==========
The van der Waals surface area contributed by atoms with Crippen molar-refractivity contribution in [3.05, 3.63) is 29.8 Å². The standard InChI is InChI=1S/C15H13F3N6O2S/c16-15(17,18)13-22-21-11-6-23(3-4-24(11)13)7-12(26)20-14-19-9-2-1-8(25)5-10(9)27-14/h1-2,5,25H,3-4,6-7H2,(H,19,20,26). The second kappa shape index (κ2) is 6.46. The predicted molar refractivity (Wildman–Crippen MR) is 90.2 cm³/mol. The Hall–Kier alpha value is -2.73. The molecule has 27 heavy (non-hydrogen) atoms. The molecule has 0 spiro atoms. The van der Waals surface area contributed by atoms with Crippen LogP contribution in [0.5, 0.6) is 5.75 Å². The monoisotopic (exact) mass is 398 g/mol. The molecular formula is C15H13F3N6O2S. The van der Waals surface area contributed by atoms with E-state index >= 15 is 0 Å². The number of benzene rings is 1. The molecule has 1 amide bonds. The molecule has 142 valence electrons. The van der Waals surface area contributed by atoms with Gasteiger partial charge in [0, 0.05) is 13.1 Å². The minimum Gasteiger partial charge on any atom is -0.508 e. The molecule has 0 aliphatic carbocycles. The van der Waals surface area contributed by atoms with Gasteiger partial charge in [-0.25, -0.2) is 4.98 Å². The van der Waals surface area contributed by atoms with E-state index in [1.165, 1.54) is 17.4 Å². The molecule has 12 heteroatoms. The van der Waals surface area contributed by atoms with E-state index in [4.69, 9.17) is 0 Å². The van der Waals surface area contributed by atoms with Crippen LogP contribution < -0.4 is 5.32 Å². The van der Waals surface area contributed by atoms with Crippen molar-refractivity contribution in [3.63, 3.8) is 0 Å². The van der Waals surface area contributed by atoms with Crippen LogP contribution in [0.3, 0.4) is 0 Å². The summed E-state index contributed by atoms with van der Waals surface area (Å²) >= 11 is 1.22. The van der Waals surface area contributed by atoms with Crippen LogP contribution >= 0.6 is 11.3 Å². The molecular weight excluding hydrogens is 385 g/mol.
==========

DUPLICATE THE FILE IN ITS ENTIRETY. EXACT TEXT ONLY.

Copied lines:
The van der Waals surface area contributed by atoms with Crippen molar-refractivity contribution in [3.05, 3.63) is 29.8 Å². The standard InChI is InChI=1S/C15H13F3N6O2S/c16-15(17,18)13-22-21-11-6-23(3-4-24(11)13)7-12(26)20-14-19-9-2-1-8(25)5-10(9)27-14/h1-2,5,25H,3-4,6-7H2,(H,19,20,26). The second kappa shape index (κ2) is 6.46. The predicted molar refractivity (Wildman–Crippen MR) is 90.2 cm³/mol. The Hall–Kier alpha value is -2.73. The molecule has 27 heavy (non-hydrogen) atoms. The molecule has 0 spiro atoms. The van der Waals surface area contributed by atoms with Crippen LogP contribution in [0.5, 0.6) is 5.75 Å². The monoisotopic (exact) mass is 398 g/mol. The molecular formula is C15H13F3N6O2S. The van der Waals surface area contributed by atoms with E-state index >= 15 is 0 Å². The number of benzene rings is 1. The molecule has 1 amide bonds. The molecule has 142 valence electrons. The van der Waals surface area contributed by atoms with Gasteiger partial charge in [0, 0.05) is 13.1 Å². The minimum Gasteiger partial charge on any atom is -0.508 e. The molecule has 0 aliphatic carbocycles. The van der Waals surface area contributed by atoms with Gasteiger partial charge in [-0.25, -0.2) is 4.98 Å². The van der Waals surface area contributed by atoms with E-state index in [1.165, 1.54) is 17.4 Å². The molecule has 12 heteroatoms. The van der Waals surface area contributed by atoms with E-state index in [4.69, 9.17) is 0 Å². The van der Waals surface area contributed by atoms with Crippen LogP contribution < -0.4 is 5.32 Å². The van der Waals surface area contributed by atoms with Crippen molar-refractivity contribution in [3.63, 3.8) is 0 Å². The van der Waals surface area contributed by atoms with Crippen LogP contribution in [0.3, 0.4) is 0 Å². The summed E-state index contributed by atoms with van der Waals surface area (Å²) >= 11 is 1.22. The van der Waals surface area contributed by atoms with Crippen LogP contribution >= 0.6 is 11.3 Å². The molecular weight excluding hydrogens is 385 g/mol.